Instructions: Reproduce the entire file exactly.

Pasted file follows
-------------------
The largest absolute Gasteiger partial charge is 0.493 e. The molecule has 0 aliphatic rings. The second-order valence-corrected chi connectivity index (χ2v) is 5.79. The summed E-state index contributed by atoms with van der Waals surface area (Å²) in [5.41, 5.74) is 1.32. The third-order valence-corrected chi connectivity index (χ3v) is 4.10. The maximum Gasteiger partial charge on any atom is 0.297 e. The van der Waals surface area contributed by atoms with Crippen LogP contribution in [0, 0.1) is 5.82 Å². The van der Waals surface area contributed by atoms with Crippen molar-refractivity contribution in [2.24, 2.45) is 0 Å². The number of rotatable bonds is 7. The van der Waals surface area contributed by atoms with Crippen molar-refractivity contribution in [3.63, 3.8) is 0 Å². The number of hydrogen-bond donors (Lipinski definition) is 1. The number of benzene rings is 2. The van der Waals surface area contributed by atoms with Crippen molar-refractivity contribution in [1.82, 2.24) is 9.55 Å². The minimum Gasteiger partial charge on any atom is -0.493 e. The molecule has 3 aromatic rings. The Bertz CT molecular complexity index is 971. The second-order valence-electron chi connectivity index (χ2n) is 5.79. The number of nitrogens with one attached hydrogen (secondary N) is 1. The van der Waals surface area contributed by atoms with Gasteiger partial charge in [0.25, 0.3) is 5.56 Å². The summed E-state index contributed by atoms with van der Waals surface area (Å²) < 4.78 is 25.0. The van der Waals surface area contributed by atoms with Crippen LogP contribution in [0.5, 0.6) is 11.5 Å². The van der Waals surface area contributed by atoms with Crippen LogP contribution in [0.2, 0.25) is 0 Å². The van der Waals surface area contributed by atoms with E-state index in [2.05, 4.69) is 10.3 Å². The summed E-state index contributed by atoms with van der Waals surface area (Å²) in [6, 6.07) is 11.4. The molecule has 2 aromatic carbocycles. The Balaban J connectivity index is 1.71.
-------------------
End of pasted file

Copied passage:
The largest absolute Gasteiger partial charge is 0.493 e. The molecule has 0 aliphatic rings. The second-order valence-corrected chi connectivity index (χ2v) is 5.79. The summed E-state index contributed by atoms with van der Waals surface area (Å²) in [5.41, 5.74) is 1.32. The third-order valence-corrected chi connectivity index (χ3v) is 4.10. The maximum Gasteiger partial charge on any atom is 0.297 e. The van der Waals surface area contributed by atoms with Crippen LogP contribution in [0, 0.1) is 5.82 Å². The van der Waals surface area contributed by atoms with Crippen molar-refractivity contribution in [2.24, 2.45) is 0 Å². The number of rotatable bonds is 7. The van der Waals surface area contributed by atoms with Crippen molar-refractivity contribution in [3.63, 3.8) is 0 Å². The number of hydrogen-bond donors (Lipinski definition) is 1. The number of benzene rings is 2. The van der Waals surface area contributed by atoms with Crippen molar-refractivity contribution in [1.82, 2.24) is 9.55 Å². The minimum Gasteiger partial charge on any atom is -0.493 e. The molecule has 3 aromatic rings. The Bertz CT molecular complexity index is 971. The second-order valence-electron chi connectivity index (χ2n) is 5.79. The number of nitrogens with one attached hydrogen (secondary N) is 1. The van der Waals surface area contributed by atoms with Gasteiger partial charge in [0.25, 0.3) is 5.56 Å². The summed E-state index contributed by atoms with van der Waals surface area (Å²) < 4.78 is 25.0. The van der Waals surface area contributed by atoms with Crippen LogP contribution in [0.5, 0.6) is 11.5 Å². The van der Waals surface area contributed by atoms with Crippen LogP contribution in [0.2, 0.25) is 0 Å². The van der Waals surface area contributed by atoms with E-state index in [2.05, 4.69) is 10.3 Å². The summed E-state index contributed by atoms with van der Waals surface area (Å²) in [6, 6.07) is 11.4. The molecule has 2 aromatic carbocycles. The Balaban J connectivity index is 1.71.